I don’t have any pithy words or cute stories that accompany this soup. We’ve just gotten home from a family ski vacation, in which we tackled two-deck rummy; managed to not injure ourselves; skied big moguls safely, albeit not artfully; and, stapled dollar bills to a wall. So coming home to this beauty after a long weekend away, a full day of work, and minimal groceries in the house is pure delight.

Thai Red Lentil and Cauliflower Soup

Inspired by Yotam Ottolenghi’s Plenty More

  • 3 tbsp cooking oil, like olive oil
  • 1 medium yellow onion, thinly sliced
  • 1 1/2 tbsp Thai red curry paste
  • 6 cups of water
  • 1 cup red lentils
  • 1 head of cauliflower, stem removed and florets roughly chopped
  • 2 stalks of lemongrass, trimmed and lightly bashed
  • 4 kaffir lime leaves
  • 1/4 teaspoon of salt
  • Black pepper to taste
  • 1 cup coconut milk
  • Juice of one lime
  • Cilantro, coarsely chopped

In a large pot, heat the oil over medium low heat. Add the onion and cook until translucent and starting to soften, about 10 to 15 minutes. Stir in the curry paste and cook for an additional minute. Add the cauliflower. Stir to combine. Cook for 1-2 minutes.

Add the water, lentils, lemongrass, lime leaves. Sprinkle with salt and freshly ground pepper. Bring the soup to a boil. Return heat to a simmer and cook until the lentils and the cauliflower are soft, roughly 15 to 20 minutes. Remove the lemongrass and the kaffir lime leaves.

Allow the soup to cool on the stove. Puree using an immersion blender. Stir in the coconut milk and the lime juice. Serve with freshly chopped cilantro. Toasted pita bread is also a tasty accomplishment.

*If you’d like to freeze the soup, leave the coconut milk and lime juice out. Thaw your frozen soup and reheat on the stove. Then stir in the coconut milk and lime juice.

Thai Red Lentil and Cauliflower Soup

 

Weekend Reading | Kitchen Notes

We’re off to Colorado this holiday weekend for a little family time, skiing, and R&R. This will be Casey’s first year on the “big skis” after over a decade skating around on snow blades. I’m excited to see how he likes them! On the drive, here’s what we’ll be listening to:

Stuff You Missed in History. We’ve been with this podcast for at least 4 years now. It’s a good way for me to get my history nerd on.

Serial. This has been all over the internets as of late and I’m eager to find out if we like it. Nothing like an 8 hour car trip to test out something new

And for reading, here are my favorites for the week:

– Bec over at My Bloggable Day posted incredible pictures of blue, serene water. Nothing like beach pictures during the winter!

– I’ve been working only improving my photo processing with Adobe Lightroom and enjoyed this matte Lightroom tutorial over at Eat the Love.

– I just finished Anthony Ryan’s Blood Song. It’s been a while since an epic fantasy style novel has engrossed me — I cared about the main character and his evolution and didn’t want to put the book down.

Chicken and Dumplings

Sometimes, you get to a point in your relationship with a magazine you’ve subscribed to for years where you start to forget why you subscribed in the first place. And then, given that it’s a new year and you find yourself re-evaluating how you spend, waste, and use your time, you discover something profound. That really, it may be your perspective on the publication that stalled your relationship.

When January’s Cooking Light came in the mail, my first reaction was a sarcastic mental comment, “Gee, wow — chicken on the cover. Surprise, surprise.” And yet there I was, leafing through the pages before going to bed, paying attention to the recipes as I sipped my morning coffee. A complete departure from haphazardly scanning the entire magazine, which is what my relationship with Cooking Light had become over the last 6-8 months.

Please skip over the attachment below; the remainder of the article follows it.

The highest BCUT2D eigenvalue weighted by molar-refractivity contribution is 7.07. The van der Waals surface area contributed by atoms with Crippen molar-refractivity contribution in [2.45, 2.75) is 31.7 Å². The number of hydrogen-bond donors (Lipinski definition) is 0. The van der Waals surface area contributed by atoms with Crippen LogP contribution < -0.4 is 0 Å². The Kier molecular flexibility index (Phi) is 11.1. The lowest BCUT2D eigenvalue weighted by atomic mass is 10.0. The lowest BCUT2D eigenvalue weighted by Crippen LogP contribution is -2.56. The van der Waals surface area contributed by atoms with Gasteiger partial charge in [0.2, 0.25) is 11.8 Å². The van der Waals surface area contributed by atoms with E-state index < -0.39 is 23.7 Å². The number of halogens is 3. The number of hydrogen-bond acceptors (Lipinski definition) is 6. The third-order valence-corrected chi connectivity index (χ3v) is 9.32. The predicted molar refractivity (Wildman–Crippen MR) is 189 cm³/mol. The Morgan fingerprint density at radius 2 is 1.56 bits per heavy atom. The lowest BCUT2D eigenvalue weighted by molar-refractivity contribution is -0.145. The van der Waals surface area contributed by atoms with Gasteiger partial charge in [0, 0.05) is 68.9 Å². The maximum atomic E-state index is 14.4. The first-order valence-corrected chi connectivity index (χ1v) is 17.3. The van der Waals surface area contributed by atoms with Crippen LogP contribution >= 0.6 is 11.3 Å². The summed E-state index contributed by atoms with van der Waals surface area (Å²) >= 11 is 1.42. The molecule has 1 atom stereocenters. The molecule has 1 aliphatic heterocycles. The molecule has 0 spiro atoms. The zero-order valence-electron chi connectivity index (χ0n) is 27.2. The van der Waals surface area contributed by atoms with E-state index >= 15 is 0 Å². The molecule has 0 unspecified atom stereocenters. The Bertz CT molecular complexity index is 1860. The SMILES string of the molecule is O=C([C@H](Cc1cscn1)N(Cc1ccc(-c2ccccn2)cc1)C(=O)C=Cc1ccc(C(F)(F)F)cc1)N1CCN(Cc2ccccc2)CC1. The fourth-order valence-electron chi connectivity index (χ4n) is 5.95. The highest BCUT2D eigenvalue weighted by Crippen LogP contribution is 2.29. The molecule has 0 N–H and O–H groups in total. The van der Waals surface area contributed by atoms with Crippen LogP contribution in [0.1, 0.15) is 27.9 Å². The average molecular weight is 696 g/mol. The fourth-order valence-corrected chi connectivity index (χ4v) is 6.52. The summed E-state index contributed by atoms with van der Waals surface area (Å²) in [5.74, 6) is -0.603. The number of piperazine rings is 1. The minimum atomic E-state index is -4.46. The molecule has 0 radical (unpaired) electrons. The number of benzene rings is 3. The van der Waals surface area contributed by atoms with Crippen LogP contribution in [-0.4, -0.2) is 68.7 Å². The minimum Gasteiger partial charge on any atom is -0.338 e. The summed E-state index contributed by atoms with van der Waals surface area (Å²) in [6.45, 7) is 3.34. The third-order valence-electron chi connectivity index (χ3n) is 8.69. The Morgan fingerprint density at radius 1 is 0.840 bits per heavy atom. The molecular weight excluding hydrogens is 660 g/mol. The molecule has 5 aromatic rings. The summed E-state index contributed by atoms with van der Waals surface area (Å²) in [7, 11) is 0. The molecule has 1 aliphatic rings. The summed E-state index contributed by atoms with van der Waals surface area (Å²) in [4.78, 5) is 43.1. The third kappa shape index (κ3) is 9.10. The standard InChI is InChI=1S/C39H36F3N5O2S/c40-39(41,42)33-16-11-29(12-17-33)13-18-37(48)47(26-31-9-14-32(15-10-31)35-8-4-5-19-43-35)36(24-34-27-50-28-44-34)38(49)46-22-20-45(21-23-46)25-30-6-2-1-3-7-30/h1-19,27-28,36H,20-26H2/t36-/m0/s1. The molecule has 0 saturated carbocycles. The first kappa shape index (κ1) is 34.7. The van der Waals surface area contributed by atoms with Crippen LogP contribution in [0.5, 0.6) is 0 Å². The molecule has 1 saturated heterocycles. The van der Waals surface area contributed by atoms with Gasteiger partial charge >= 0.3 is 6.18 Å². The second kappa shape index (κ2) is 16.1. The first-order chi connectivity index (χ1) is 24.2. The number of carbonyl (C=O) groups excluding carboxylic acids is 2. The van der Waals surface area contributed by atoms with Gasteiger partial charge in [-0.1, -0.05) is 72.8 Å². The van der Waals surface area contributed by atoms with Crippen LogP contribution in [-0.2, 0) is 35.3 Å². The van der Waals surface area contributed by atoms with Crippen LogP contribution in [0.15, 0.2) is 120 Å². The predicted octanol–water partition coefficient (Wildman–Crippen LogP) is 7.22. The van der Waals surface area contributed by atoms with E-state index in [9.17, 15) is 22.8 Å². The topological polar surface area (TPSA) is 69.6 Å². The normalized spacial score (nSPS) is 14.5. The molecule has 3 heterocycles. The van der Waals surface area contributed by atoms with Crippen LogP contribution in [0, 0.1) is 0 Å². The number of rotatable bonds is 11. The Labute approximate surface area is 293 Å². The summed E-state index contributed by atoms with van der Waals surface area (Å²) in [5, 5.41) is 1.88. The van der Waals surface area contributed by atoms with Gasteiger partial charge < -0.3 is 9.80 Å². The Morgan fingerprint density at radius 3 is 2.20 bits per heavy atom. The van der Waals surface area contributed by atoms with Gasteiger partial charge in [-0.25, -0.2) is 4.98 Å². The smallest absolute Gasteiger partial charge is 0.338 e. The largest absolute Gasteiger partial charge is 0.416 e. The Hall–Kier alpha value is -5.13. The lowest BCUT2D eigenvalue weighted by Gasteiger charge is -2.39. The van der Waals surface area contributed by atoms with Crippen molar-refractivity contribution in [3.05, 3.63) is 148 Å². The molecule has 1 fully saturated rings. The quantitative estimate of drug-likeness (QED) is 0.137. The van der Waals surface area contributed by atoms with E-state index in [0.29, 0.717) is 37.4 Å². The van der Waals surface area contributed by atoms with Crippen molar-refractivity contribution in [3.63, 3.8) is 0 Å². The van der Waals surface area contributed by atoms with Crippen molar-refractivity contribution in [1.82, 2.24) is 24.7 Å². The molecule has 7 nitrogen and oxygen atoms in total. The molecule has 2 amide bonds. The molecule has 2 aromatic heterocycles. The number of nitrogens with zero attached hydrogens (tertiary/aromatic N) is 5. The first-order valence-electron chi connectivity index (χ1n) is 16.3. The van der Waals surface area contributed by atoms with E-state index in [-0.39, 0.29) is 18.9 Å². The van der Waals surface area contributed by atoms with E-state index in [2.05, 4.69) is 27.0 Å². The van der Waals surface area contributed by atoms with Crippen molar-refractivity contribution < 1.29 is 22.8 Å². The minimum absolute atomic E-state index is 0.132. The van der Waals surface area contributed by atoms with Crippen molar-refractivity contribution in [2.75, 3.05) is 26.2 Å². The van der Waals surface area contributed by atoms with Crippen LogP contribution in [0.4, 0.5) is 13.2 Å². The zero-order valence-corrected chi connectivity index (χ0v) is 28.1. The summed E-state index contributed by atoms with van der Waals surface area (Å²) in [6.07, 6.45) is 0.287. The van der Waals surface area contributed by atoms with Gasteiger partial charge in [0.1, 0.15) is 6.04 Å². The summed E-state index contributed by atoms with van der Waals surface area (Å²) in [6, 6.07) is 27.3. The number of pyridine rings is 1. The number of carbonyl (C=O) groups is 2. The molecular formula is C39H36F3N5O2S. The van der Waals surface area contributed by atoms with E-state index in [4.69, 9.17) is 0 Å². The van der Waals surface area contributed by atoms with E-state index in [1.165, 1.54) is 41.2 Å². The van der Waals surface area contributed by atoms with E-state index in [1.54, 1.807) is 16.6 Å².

We’ve been talking a lot of mindfulness and being present, both at home and at work. With this, that, and the other pulling on our time (what do mean there’s a new season of White Collar on Netflix?), it’s easy to be “there” but not present. Which is how I’d approached Cooking Light previously — there, but not “present.”

This mindfulness paid off — with a delicious, warming chicken and dumpling soup. And because I wasn’t paying total attention, the dumplings came out a bit larger and “rustic” looking.

Chicken and Dumplings Soup, adapted from Cooking Light

  • 1 tablespoon olive oil
  • 2 tablespoons dried tarragon
  • 2 leaks, trimmed, washed and cut into thin half moons
  • 2 celery stalks, cut along the diagonal into thin slices
  • 2 carrots, cut diagonally into thin slices
  • 1/5 cup sugar snap peas, cut identically to the carrots and celery
  • 2 garlic cloves, push through the garlic press
  • 3/4 pound of shredded, cooked chicken breast
  • 4 cups of chicken stock, unsalted or home made
  • Salt and pepper to taste
  • 4.5 ounces of flour
  • 1 teaspoon baking powder
  • 2 tablespoons butter
  • 1/2 cup of milk

In a large Dutch oven, sauté the leeks over medium head. Add salt, pepper, and half of the tarragon. Saute for 1-2 minutes until fragrant. Add the celery, carrots, garlic to the pan. Saute for an additional 5 minutes. Add the chicken stock, bringing the whole contents to a boil. Allow to cook for 10 minutes, until vegetables are just tender. Add the chicken to the dish, cover to keep warm.

Combine the flour, baking power and remaining tarragon with salt and pepper in a bowl. Using a pastry cutter or fork, cut in the butter until the mixture is course and meal like. Add the milk, combine until just moist. Using 2 teaspoons, drop the dough into the stock, forming 16 small or 8 large dumplings. Cover and simmer for 7-9 minutes, until the dumplings are cooked through.

Chicken and Dumplings